Bloat in Deep-Chested Dogs

by Lisa McQuerrey
Deep-chested dogs are more likely to develop bloat.

Deep-chested dogs are more likely to develop bloat.

George Doyle/Stockbyte/Getty Images

The condition commonly called bloat is also known as twisted stomach and medically known as gastric dilatation volvulus. GDV is a deadly medical condition that requires immediate veterinary attention. Deep-chested and large-breed dogs, particularly senior and underweight dogs, are susceptible to this ailment.

Causes of Bloat

Bloat occurs when a dog ingests food too quickly, causing the stomach to turn or twist in such a manner that it inhibits blood flow. The stomach quickly fills with gas while the digestive process continues, leading to severe and uncomfortable swelling. If immediate medical intervention is not taken to reposition the stomach and resume blood flow, it can impact other organ systems, including the heart, and cam be deadly, quickly, for your pet.

Deep-Chested Dogs

Deep-chested dogs like Doberman pinschers, standard poodles, Great Danes, German shepherds and Irish setters are more susceptible to bloat because of their narrow, elongated chests. Fast action to correct the twisted stomach is vital to ensuring the dog’s health and recovery. In most cases, a vet will perform emergency surgery to untwist the stomach. He may simultaneously perform a procedure called gastropexy that will help prevent against an occurrence of bloat in the future.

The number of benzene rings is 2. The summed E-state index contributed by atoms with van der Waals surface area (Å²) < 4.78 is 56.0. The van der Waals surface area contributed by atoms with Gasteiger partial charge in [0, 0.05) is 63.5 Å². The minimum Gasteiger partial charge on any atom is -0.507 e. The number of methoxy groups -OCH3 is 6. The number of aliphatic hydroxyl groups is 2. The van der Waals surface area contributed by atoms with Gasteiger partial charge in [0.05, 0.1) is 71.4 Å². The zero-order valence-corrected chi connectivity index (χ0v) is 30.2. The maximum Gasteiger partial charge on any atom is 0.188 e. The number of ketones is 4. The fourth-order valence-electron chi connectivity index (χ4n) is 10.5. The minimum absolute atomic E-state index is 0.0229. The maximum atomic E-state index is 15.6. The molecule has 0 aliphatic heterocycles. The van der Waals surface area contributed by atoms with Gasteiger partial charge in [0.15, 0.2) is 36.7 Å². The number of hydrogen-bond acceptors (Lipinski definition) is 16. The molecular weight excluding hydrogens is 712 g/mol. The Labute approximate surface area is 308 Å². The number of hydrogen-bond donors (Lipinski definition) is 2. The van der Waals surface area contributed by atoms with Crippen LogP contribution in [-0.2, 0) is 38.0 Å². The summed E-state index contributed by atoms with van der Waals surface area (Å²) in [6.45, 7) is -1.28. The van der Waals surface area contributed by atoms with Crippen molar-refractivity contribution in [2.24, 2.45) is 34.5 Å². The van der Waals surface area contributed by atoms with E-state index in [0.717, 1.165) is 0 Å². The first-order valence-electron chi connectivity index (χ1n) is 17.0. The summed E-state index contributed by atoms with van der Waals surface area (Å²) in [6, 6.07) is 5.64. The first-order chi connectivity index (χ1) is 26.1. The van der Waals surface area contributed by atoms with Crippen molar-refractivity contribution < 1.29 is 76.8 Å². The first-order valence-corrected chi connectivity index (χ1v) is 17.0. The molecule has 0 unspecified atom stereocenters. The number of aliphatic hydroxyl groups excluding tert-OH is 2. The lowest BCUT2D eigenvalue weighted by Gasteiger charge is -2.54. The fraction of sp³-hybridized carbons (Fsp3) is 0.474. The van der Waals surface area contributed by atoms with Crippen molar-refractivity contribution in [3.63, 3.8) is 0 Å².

Signs of Bloat

Bloat will occur immediately after eating, with the condition getting progressively worse if left untreated. Your dog may attempt to burp, or he may look like he's trying to throw up, but with no productive results. In a deep-chested dog, you may see visible evidence of the stomach’s distortion. Your dog will likely be uncomfortable, possibly even shaking or shivering -- these are the initial signs that he could be going into shock. Dogs who receive immediate care and treatment for bloat have an 80 percent survival rate.

Preventing Bloat

If you have a large, deep-chested dog, give him several small meals each day rather than one large feeding. Spread his food on a cookie tray so he has to eat it slowly. Don't allow him to exercise vigorously for at least an hour after eating so his food first can properly digest. If your dog is underweight, talk to your vet about a plan for achieving and maintaining a healthy weight to make him less susceptible to twisted stomach.

Photo Credits

  • George Doyle/Stockbyte/Getty Images

About the Author

Lisa McQuerrey has been a business writer since 1987. In 1994, she launched a full-service marketing and communications firm. McQuerrey's work has garnered awards from the U.S. Small Business Administration, the International Association of Business Communicators and the Associated Press. She is also the author of several nonfiction trade publications, and, in 2012, had her first young-adult novel published by Glass Page Books.

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